Stratospheric loading and optical depth estimates of explosive volcanism over the last 2100 years derived from the Greenland Ice Sheet Project 2 ice core
Article first published online: 21 SEP 2012
Copyright 1995 by the American Geophysical Union.
Journal of Geophysical Research: Atmospheres (1984–2012)
Volume 100, Issue D10, pages 20937–20955, 20 October 1995
How to Cite
1995), Stratospheric loading and optical depth estimates of explosive volcanism over the last 2100 years derived from the Greenland Ice Sheet Project 2 ice core, J. Geophys. Res., 100(D10), 20937–20955, doi:10.1029/95JD01751.(
- Issue published online: 21 SEP 2012
- Article first published online: 21 SEP 2012
- Manuscript Accepted: 21 APR 1995
- Manuscript Received: 15 NOV 1994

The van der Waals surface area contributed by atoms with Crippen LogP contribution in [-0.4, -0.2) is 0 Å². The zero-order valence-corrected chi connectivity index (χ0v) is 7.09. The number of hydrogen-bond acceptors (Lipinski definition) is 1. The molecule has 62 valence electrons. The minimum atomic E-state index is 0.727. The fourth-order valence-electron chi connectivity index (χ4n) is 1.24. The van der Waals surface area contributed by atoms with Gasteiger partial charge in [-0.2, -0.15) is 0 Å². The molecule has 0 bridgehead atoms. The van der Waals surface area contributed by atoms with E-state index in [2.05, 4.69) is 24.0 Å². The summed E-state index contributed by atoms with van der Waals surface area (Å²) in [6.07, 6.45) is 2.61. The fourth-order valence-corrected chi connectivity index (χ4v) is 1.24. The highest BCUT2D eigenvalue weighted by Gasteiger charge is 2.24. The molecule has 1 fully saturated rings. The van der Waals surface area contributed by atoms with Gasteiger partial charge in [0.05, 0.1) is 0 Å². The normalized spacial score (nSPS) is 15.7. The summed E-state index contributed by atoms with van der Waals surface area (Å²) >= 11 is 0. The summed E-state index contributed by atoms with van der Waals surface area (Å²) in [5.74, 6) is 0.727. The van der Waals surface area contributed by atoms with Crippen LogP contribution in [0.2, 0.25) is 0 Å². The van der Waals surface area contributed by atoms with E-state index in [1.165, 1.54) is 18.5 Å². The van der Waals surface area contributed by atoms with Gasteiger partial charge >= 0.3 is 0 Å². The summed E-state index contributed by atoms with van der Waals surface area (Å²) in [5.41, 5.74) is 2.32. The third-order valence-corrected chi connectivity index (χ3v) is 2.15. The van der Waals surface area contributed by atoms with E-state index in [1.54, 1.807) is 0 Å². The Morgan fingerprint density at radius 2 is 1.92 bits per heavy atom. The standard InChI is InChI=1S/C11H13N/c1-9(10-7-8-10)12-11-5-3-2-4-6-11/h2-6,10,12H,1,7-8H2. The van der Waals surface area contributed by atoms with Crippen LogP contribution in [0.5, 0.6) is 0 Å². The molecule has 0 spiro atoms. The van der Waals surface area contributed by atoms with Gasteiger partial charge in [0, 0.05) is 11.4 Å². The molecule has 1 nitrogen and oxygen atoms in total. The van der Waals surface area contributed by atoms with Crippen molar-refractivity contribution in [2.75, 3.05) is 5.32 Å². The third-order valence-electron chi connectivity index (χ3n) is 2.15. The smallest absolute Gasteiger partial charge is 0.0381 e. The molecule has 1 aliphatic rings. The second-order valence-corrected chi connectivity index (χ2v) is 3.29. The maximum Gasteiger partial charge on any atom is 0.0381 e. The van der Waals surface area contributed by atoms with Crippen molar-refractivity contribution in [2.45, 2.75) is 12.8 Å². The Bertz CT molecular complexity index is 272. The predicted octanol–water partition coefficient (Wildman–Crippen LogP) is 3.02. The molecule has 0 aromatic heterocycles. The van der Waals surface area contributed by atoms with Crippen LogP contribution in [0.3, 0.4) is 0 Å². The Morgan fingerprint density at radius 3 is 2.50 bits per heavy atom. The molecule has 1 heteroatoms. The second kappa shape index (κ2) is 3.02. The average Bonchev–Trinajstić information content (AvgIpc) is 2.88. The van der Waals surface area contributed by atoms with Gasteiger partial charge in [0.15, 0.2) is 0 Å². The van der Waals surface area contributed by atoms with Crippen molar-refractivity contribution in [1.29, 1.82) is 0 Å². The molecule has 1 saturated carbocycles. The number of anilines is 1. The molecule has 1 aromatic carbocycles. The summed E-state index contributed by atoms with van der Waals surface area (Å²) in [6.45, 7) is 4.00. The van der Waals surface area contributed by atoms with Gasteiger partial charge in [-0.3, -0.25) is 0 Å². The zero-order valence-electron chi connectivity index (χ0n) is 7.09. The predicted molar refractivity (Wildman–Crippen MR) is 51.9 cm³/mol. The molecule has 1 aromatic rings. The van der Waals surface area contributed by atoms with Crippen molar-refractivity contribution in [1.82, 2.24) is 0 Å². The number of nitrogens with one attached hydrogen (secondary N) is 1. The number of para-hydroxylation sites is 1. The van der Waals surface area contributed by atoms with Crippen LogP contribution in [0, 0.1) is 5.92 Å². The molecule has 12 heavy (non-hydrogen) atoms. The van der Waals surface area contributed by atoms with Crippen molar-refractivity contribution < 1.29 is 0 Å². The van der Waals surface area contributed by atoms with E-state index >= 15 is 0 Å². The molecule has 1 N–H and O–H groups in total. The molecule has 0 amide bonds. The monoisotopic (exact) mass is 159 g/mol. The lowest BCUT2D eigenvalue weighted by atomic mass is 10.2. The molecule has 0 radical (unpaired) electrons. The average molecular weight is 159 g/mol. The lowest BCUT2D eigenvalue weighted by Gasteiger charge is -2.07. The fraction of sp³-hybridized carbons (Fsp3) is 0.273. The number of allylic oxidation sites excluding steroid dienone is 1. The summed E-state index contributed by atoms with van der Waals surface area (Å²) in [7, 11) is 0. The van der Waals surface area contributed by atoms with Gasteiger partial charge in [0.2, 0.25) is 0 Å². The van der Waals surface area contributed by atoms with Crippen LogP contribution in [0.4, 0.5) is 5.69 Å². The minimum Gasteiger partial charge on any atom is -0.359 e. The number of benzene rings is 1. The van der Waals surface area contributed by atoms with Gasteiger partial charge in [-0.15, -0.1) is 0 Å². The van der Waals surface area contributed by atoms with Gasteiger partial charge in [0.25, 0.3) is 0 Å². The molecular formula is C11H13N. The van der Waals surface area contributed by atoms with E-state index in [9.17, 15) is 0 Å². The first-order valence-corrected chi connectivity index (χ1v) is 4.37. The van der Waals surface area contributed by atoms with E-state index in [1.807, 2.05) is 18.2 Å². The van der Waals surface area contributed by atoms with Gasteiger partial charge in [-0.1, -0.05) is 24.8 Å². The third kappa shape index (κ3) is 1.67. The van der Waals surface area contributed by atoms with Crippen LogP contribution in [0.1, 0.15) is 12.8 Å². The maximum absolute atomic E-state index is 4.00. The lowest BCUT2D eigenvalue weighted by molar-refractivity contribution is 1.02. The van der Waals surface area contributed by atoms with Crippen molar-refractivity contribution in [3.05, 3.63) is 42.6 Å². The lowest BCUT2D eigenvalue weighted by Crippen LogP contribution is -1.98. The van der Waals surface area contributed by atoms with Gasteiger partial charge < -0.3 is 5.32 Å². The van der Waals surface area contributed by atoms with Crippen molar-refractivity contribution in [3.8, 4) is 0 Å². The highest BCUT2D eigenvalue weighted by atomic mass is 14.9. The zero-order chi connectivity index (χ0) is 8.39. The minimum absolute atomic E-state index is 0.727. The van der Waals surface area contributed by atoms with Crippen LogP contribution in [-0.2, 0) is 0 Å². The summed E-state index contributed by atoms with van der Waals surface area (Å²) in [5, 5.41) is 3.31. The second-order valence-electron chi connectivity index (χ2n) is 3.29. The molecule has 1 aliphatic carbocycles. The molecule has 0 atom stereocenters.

The high-resolution and lengthy records of volcanic aerosol deposition in ice cores allow assessment of the atmospheric impact of different styles and magnitudes of past eruptions and the impact of volcanism during periods of varied climatic conditions. The 2100-year long volcanic SO42− time series in the Greenland Ice Sheet Project 2 (GISP2) ice core was used to calculate the mass stratospheric loading (MD) of H2SO4 and resulting optical depth values (τD = MD/1.5 × 1014 g) for individual, and multiple, closely spaced eruptions. Calibration of the calculated optical depth values with other compilations spanning the last 150 years provides a range of values for each eruption or set of eruptions essential to quantifying the climate forcing capabilities of each of these events. Limitations on the use of the results exist because this is only a single ice core, sampling was biannual and transport, and deposition of aerosols is not consistent among individual eruptions. The record of volcanic optical depth estimates is characterized by distinct trends within three consecutive 700-year time periods. The period from 100 B.C. to A.D. 600 is characterized by the fewest eruptions, and optical depth values are lower than those in the rest of the record. The exception is an extremely large signal of 3 years duration that is probably associated with an unknown Icelandic eruption around 53 B.C., with the possible contribution of another high-latitude eruption. The presence of another signal at 43 B.C. suggests that at least two eruptions impacted climate in the middle decade of the 1st century B.C. The period from A.D. 600 to 1300 has intermediate numbers and magnitudes of volcanic events except for the very large 1259 event. Stratospheric loading and optical depths values for the 1259 event are twice that for Tambora (A.D. 1815). The state of the climate system in the middle of the thirteenth century A.D. may not have been sensitive enough to the atmospheric perturbation of the 1259 eruption, thus the apparent lack of abundant proxy evidence of climatic cooling around A.D. 1260. The most recent 700 years (A.D. 1400–1985) are characterized by the greatest number of eruptions (half of those recorded over the 2100 years of record) and, in general, the highest stratospheric loading and optical depth values for individual and the combined effects of multiple eruptions. The large Kuwae eruption (A.D. 1450s) may have perturbed the atmosphere at least as much as Krakatau and possibly of a magnitude similar to Tambora. Multiple eruptions in the 50-to 60-year periods from A.D. 1580s–1640s and A.D. 1780s–1830s may have had a significant impact on enhancing the already cool climatic conditions in those time periods, particularly around A.D. 1601 and 1641. These findings imply that multiple eruptions closely spaced in time are more likely to have a major impact on a decadal time scale when existing climatic conditions are in a more sensitive or transitional state. The GISP2 ice core record also indicates that several relatively unknown eruptions may have been large sulfur producers during the 17th and 19th centuries A.D., thereby warranting further studies of those particular events.